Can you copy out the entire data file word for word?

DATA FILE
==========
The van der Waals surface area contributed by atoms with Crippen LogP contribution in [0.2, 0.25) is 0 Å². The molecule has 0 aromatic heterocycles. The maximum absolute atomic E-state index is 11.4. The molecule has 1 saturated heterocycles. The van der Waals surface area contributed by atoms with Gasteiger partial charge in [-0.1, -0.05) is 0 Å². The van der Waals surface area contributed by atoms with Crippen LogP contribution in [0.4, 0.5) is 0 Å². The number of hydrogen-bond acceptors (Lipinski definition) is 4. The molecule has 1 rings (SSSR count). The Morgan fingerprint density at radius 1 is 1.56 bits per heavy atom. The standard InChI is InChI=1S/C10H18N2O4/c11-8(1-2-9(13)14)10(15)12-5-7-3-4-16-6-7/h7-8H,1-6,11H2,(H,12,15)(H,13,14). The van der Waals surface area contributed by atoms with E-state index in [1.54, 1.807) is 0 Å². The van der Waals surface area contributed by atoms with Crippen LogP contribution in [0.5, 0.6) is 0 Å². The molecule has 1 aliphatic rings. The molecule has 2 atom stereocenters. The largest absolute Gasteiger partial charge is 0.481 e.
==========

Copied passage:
The van der Waals surface area contributed by atoms with Crippen LogP contribution in [0.2, 0.25) is 0 Å². The molecule has 0 aromatic heterocycles. The maximum absolute atomic E-state index is 11.4. The molecule has 1 saturated heterocycles. The van der Waals surface area contributed by atoms with Gasteiger partial charge in [-0.1, -0.05) is 0 Å². The van der Waals surface area contributed by atoms with Crippen LogP contribution in [0.4, 0.5) is 0 Å². The number of hydrogen-bond acceptors (Lipinski definition) is 4. The molecule has 1 rings (SSSR count). The Morgan fingerprint density at radius 1 is 1.56 bits per heavy atom. The standard InChI is InChI=1S/C10H18N2O4/c11-8(1-2-9(13)14)10(15)12-5-7-3-4-16-6-7/h7-8H,1-6,11H2,(H,12,15)(H,13,14). The van der Waals surface area contributed by atoms with E-state index in [1.54, 1.807) is 0 Å². The van der Waals surface area contributed by atoms with Crippen LogP contribution in [0.5, 0.6) is 0 Å². The molecule has 1 aliphatic rings. The molecule has 2 atom stereocenters. The largest absolute Gasteiger partial charge is 0.481 e.